DPWN HOLDINGS (USA), INCORPORATED, Plaintiff-Counter-Defendant-Appellee,
UNITED AIR LINES, INC., DBA UNITED AIRLINES, UNITED CONTINENTAL HOLDINGS, INCORPORATED, FKA UAL CORPORATION, Defendants-Counter-Claimants-Appellants
Heard September 30, 2013
Interlocutory appeal from the May 18, 2012, order of the United States District Court for the Eastern District of New York (John Gleeson, District Judge), denying a motion to dismiss a complaint alleging an antitrust claim. Appellants contend the claim was discharged in bankruptcy.
Charles A. Rothfeld, Mayer Brown, LLP, Washington, DC (Richard J. Favretto, John Roberti, Michael B. Kimberly, Mayer Brown LLP, Washington, DC, on the brief), for Appellants.
J. Peter Coll, Jr., Orrick, Herrington & Sutcliffe LLP, New York, N.Y. (Garret G. Rasmussen, Robert M. Loeb, Rachel Wainer Apter, Antony P. Kim, Ryan K. Quillian, Orrick, Herrington & Sutcliffe LLP, Washington, DC, on the brief), for Appellee.
Before: NEWMAN, POOLER, and LIVINGSTON, Circuit Judges.
JON O. NEWMAN, Circuit Judge.
The issue on this interlocutory appeal from an order denying a motion to dismiss an antitrust price-fixing claim is whether
the plaintiff had sufficient notice of the availability of the claim against a Chapter 11 debtor to satisfy due process requirements and render the claim discharged. This issue arises on an appeal by Defendants-Appellants United Air Lines, Inc., DBA United Airlines, and United Continental Holdings, Inc., FKA UAL Corp. (collectively " United" ), from the May 18, 2012, order of the United States District Court for the Eastern District of New York (John Gleeson, District Judge), denying United's motion to dismiss an antitrust complaint brought against it by Plaintiff-Appellee DPWN Holdings (" DHL" ). See DPWN Holdings (USA), Inc. v. United Air Lines, Inc . (" Dist. Ct. Op ." ), 871 F.Supp.2d 143 (E.D.N.Y. 2012).
We conclude that, in the circumstances of this case, the District Court applied an incorrect standard in accepting as true DHL's allegation that it was not aware of, or with due diligence could not have become aware of, sufficient facts to plead an antitrust claim that would survive a motion to dismiss in the context of a bankruptcy proceeding. We therefore remand for further development of the facts concerning (a) what DHL knew or reasonably should have known in time to present an antitrust claim in the bankruptcy proceeding, or to file a late proof of claim or move to amend the reorganization plan and (b) what United knew or reasonably should have known concerning DHL's claim.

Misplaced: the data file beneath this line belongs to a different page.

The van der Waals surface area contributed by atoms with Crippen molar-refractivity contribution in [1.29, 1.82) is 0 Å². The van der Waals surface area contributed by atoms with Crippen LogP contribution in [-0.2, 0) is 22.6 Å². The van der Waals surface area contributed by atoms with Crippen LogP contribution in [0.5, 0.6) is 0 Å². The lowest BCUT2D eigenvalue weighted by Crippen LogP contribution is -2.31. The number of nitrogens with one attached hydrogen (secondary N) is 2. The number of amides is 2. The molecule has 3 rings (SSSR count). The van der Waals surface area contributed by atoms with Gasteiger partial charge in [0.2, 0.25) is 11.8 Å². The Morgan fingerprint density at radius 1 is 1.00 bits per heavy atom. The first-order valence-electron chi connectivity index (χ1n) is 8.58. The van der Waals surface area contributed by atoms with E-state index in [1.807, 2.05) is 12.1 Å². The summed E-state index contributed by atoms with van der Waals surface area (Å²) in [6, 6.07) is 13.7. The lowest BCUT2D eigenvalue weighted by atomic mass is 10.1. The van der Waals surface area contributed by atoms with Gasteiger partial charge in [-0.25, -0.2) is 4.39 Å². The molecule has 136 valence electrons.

Facts concerning the alleged price-fixing conspiracy. Because this appeal is from the denial of a motion to dismiss, the facts regarding United's alleged involvement in the price-fixing conspiracy are taken from DHL's complaint and are assumed to be true. See Bryant v. N.Y. State Education Department, 692 F.3d 202, 210 (2d Cir. 2012). United was a member of the International Air Transport Association (" IATA" ) at all times relevant to this appeal. IATA enjoyed limited antitrust immunity in the European Union through a " block exemption." In 1993, the European Union's Directorate General for Competition (" DGC" ) sent a letter to an official at IATA specifying that the block exemption did not cover the coordinated implementation of surcharges. This letter was shared with IATA members. The United States Department of Transportation (" DOT" ) communicated a similar conclusion to IATA. Nevertheless, in 1993 IATA adopted a surcharge " upon the pretext of recouping increased costs." As a result, the DGC withdrew IATA's block exemption and subsequently denied an application for an individual exemption for the surcharge.
On August 9, 1996, United and two other airlines, Lufthansa and Scandinavian Airlines (" SAS" ) entered into an agreement to provide " globally integrated air transportation services in competition with other carriers and carrier alliances while remaining independent companies." On November 1, 1996, DOT issued an order permitting the alliance and providing it limited antitrust immunity. However, the agreement prohibited the airlines from " exchang[ing] information, discuss[ing], agree[ing] upon, or coordinat[ing] . . . on any subject or in any manner that would cause any Party to contravene (i) any law . . . ."
In early 1997, members of IATA considered joint strategies to manage increases in the price of aviation fuel, including implementing fuel surcharges. At that time, members of IATA considered the antitrust risks of coordinated surcharging. Minutes from an IATA conference on the ...